Banking credentials stealing malware hits Aussie users

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Banking credentials stealing malware hits Aussie users

Russian crims target mainly US systems.

Researchers with security company Proofpoint have identified a cybercrime group that has infected more than 500,000 systems and is targeting online credentials for major banks in the US, Europe and Australia.

The Russian-speaking hackers that Proofpoint referred to as ‘Northern Gold' due to the name popping up throughout the investigation, has operated since 2008.

Their motivation appears to be financial, Wayne Huang, VP Engineering at Proofpoint, told on Monday.

Using Qbot malware, also known as Qakbot, the attackers have infected more than 500,000 unique systems – nearly two million unique IP addresses – and have sniffed conversations, including account credentials, for roughly 800,000 online banking transactions, according to an analysis [PDF] published Tuesday.

Source: Proofpoint

Around one percent of infected systems, or approximately 5000 of the total, are in Australia.

Almost 60 percent of sniffed sessions were from accounts at five of the largest banks in the US, and US-based IP addresses accounted for 75 percent of infected systems. Huang would not reveal the names of impacted banks due to an ongoing investigation.

To infect systems and carry out their operation, the group begins with purchasing large password lists – often for WordPress websites – on underground marketplaces, Huang said, explaining they will use automated tools to verify the credentials.

Huang explained that the the hacker's scripts will attempt to log in against the password list. “If successful, then they'll mark the password as useful. This generates a big list of passwords. They log in, and hide within these websites in what we call a webshell, which [acts as] a backdoor into the website.”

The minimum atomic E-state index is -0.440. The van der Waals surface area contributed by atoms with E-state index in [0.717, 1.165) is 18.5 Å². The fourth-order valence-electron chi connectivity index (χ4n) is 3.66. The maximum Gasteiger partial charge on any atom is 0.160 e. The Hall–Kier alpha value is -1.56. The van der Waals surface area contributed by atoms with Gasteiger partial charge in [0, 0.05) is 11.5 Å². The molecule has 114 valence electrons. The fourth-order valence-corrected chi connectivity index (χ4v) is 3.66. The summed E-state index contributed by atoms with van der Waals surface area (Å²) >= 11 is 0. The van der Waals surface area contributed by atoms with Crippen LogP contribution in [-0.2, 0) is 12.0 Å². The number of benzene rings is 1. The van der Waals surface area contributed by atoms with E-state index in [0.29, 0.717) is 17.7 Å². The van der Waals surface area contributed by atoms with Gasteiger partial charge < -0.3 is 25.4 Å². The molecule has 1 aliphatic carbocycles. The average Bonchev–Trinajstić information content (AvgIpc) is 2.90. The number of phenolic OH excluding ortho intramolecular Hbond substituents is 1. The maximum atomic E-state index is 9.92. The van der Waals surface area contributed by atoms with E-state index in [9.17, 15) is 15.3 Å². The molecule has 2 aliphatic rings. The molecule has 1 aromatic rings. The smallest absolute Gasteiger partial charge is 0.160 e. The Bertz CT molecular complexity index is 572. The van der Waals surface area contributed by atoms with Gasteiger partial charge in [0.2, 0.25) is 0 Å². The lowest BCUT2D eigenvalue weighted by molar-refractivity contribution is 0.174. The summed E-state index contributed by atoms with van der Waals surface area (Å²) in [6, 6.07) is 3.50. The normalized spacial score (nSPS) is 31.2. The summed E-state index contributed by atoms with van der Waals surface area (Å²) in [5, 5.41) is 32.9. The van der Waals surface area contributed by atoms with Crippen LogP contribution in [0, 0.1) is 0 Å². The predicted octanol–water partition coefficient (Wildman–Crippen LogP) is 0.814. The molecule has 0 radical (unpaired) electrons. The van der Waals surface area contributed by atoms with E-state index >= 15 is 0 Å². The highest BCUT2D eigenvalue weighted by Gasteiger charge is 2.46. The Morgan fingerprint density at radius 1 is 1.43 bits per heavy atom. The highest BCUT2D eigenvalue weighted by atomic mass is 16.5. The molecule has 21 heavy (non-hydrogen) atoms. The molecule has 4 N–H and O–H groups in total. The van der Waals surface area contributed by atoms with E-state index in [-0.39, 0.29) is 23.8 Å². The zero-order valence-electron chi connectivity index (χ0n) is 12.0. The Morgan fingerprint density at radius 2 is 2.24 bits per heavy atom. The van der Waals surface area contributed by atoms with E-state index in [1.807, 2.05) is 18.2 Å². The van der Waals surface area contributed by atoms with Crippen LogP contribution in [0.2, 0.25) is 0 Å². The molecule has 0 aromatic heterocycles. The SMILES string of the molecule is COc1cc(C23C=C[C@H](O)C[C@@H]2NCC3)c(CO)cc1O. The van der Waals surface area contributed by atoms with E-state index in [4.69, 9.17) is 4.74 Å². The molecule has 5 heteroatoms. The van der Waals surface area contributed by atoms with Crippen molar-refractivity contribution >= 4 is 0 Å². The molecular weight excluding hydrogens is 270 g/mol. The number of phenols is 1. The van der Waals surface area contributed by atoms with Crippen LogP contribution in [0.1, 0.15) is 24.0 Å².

When a user's browser visits the compromised websites, a traffic distribution system filters victims by IP address, browser type, operating system and other criteria in order to run an exploit without getting detected, according to the analysis.

“This is to ensure the user infected is someone [the attackers] want to infect, as opposed to a crawler [such as] Google,” Huang said. “If all criteria is matched, then they'll serve an exploit. This will exploit some vulnerability inside the browser or browser plugin, and once that happens, the browser or plugin will be commanded to download the [Qbot] malware.”

All versions of Qbot are different, Huang said, explaining that this group's variant of the malware is able to sniff online banking traffic and steal online banking credentials, as well as support a feature that enables it to download any piece of malware and execute it on the network.

“Qbot includes another module called 'SocksFabric,' which builds up a large tunneling network based on SOCKS5,” according to the analysis. “The cybercrime group offers this network as a paid tunneling service that lets attackers a) build their own ‘private cloud' to run encrypted communications and transfer stolen data, or b) use the compromised end points as infiltration points into targeted organizations. This service can be rented to other attackers, generating additional revenue for the cybercrime group.”

Internet Explorer accounts for 82 percent of successful Qbot infections, Windows XP for 52 percent and Windows 7 accounting for 39 percent of infected clients.

The group has been able to fly under the radar for so long due to their traffic distribution system, constant use of obfuscation and by simply not "breaking" anything, Huang said.

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